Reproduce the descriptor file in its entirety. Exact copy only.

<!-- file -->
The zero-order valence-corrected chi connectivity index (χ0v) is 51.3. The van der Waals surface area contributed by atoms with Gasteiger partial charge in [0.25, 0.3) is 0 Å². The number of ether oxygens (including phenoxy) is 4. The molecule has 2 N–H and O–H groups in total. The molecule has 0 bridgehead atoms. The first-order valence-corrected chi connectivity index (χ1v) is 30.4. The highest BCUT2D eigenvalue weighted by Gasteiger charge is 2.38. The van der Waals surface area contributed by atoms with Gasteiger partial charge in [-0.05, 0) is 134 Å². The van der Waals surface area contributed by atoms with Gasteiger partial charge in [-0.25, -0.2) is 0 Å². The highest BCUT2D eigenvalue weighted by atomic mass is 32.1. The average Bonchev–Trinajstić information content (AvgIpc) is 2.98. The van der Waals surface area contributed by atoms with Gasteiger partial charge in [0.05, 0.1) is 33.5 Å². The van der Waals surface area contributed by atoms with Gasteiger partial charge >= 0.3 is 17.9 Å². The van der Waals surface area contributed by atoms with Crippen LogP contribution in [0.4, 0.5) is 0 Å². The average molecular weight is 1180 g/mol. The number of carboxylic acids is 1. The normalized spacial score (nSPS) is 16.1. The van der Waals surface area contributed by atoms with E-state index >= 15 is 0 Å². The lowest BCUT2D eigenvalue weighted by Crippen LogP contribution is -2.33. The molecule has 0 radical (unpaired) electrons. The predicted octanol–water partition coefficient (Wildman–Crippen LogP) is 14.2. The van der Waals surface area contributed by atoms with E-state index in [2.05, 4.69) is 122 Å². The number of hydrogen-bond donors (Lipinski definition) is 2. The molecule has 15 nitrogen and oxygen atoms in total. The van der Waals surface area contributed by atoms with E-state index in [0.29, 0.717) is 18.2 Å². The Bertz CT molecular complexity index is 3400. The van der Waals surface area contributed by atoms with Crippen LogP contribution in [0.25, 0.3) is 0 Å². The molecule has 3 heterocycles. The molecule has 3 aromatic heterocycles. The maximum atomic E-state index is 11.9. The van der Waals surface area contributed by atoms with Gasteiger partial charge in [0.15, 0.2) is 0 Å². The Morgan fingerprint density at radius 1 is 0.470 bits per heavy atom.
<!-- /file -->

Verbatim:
The zero-order valence-corrected chi connectivity index (χ0v) is 51.3. The van der Waals surface area contributed by atoms with Gasteiger partial charge in [0.25, 0.3) is 0 Å². The number of ether oxygens (including phenoxy) is 4. The molecule has 2 N–H and O–H groups in total. The molecule has 0 bridgehead atoms. The first-order valence-corrected chi connectivity index (χ1v) is 30.4. The highest BCUT2D eigenvalue weighted by Gasteiger charge is 2.38. The van der Waals surface area contributed by atoms with Gasteiger partial charge in [-0.05, 0) is 134 Å². The van der Waals surface area contributed by atoms with Gasteiger partial charge in [-0.25, -0.2) is 0 Å². The highest BCUT2D eigenvalue weighted by atomic mass is 32.1. The average Bonchev–Trinajstić information content (AvgIpc) is 2.98. The van der Waals surface area contributed by atoms with Gasteiger partial charge in [0.05, 0.1) is 33.5 Å². The van der Waals surface area contributed by atoms with Gasteiger partial charge >= 0.3 is 17.9 Å². The van der Waals surface area contributed by atoms with Crippen LogP contribution in [0.4, 0.5) is 0 Å². The average molecular weight is 1180 g/mol. The number of carboxylic acids is 1. The normalized spacial score (nSPS) is 16.1. The van der Waals surface area contributed by atoms with E-state index >= 15 is 0 Å². The lowest BCUT2D eigenvalue weighted by Crippen LogP contribution is -2.33. The molecule has 0 radical (unpaired) electrons. The predicted octanol–water partition coefficient (Wildman–Crippen LogP) is 14.2. The van der Waals surface area contributed by atoms with E-state index in [2.05, 4.69) is 122 Å². The number of hydrogen-bond donors (Lipinski definition) is 2. The molecule has 15 nitrogen and oxygen atoms in total. The van der Waals surface area contributed by atoms with E-state index in [0.29, 0.717) is 18.2 Å². The Bertz CT molecular complexity index is 3400. The van der Waals surface area contributed by atoms with Crippen LogP contribution in [0.25, 0.3) is 0 Å². The molecule has 3 heterocycles. The molecule has 3 aromatic heterocycles. The maximum atomic E-state index is 11.9. The van der Waals surface area contributed by atoms with Gasteiger partial charge in [0.15, 0.2) is 0 Å². The Morgan fingerprint density at radius 1 is 0.470 bits per heavy atom.